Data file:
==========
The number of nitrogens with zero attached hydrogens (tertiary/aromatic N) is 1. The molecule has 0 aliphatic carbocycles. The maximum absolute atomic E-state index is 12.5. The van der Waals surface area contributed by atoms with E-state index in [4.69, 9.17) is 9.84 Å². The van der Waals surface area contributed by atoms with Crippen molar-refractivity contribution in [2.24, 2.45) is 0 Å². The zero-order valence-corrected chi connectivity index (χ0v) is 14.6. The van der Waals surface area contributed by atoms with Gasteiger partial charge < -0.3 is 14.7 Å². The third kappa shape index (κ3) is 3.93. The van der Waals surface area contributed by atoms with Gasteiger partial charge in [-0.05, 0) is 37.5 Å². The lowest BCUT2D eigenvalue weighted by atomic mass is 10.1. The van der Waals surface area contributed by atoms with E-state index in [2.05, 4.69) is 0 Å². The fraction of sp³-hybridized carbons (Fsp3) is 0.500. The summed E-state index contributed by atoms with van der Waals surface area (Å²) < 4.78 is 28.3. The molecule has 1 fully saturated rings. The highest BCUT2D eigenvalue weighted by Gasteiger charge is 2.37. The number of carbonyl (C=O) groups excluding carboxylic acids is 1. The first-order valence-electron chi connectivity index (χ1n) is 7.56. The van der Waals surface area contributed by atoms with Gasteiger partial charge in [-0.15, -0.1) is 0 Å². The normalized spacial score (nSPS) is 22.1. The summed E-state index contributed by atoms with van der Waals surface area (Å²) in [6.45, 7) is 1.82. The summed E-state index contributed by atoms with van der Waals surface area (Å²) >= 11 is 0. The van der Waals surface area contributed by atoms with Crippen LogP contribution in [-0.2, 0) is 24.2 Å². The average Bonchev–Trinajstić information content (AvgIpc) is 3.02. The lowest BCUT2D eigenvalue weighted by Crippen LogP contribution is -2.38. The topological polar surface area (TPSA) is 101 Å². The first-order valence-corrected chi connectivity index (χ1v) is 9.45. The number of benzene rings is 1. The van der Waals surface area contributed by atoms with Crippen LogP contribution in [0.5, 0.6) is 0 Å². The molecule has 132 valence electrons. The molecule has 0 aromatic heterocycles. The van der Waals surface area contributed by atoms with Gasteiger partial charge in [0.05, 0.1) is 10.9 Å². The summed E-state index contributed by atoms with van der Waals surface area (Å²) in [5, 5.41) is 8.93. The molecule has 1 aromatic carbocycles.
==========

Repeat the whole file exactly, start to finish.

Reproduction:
The number of nitrogens with zero attached hydrogens (tertiary/aromatic N) is 1. The molecule has 0 aliphatic carbocycles. The maximum absolute atomic E-state index is 12.5. The van der Waals surface area contributed by atoms with E-state index in [4.69, 9.17) is 9.84 Å². The van der Waals surface area contributed by atoms with Crippen molar-refractivity contribution in [2.24, 2.45) is 0 Å². The zero-order valence-corrected chi connectivity index (χ0v) is 14.6. The van der Waals surface area contributed by atoms with Gasteiger partial charge < -0.3 is 14.7 Å². The third kappa shape index (κ3) is 3.93. The van der Waals surface area contributed by atoms with Gasteiger partial charge in [-0.05, 0) is 37.5 Å². The lowest BCUT2D eigenvalue weighted by atomic mass is 10.1. The van der Waals surface area contributed by atoms with E-state index in [2.05, 4.69) is 0 Å². The fraction of sp³-hybridized carbons (Fsp3) is 0.500. The summed E-state index contributed by atoms with van der Waals surface area (Å²) < 4.78 is 28.3. The molecule has 1 fully saturated rings. The highest BCUT2D eigenvalue weighted by Gasteiger charge is 2.37. The number of carbonyl (C=O) groups excluding carboxylic acids is 1. The first-order valence-electron chi connectivity index (χ1n) is 7.56. The van der Waals surface area contributed by atoms with Gasteiger partial charge in [-0.15, -0.1) is 0 Å². The normalized spacial score (nSPS) is 22.1. The summed E-state index contributed by atoms with van der Waals surface area (Å²) in [6.45, 7) is 1.82. The summed E-state index contributed by atoms with van der Waals surface area (Å²) >= 11 is 0. The van der Waals surface area contributed by atoms with Crippen LogP contribution in [-0.2, 0) is 24.2 Å². The average Bonchev–Trinajstić information content (AvgIpc) is 3.02. The lowest BCUT2D eigenvalue weighted by Crippen LogP contribution is -2.38. The topological polar surface area (TPSA) is 101 Å². The first-order valence-corrected chi connectivity index (χ1v) is 9.45. The number of benzene rings is 1. The van der Waals surface area contributed by atoms with Crippen LogP contribution in [0.5, 0.6) is 0 Å². The molecule has 132 valence electrons. The molecule has 0 aromatic heterocycles. The van der Waals surface area contributed by atoms with Gasteiger partial charge in [0.05, 0.1) is 10.9 Å². The summed E-state index contributed by atoms with van der Waals surface area (Å²) in [5, 5.41) is 8.93. The molecule has 1 aromatic carbocycles.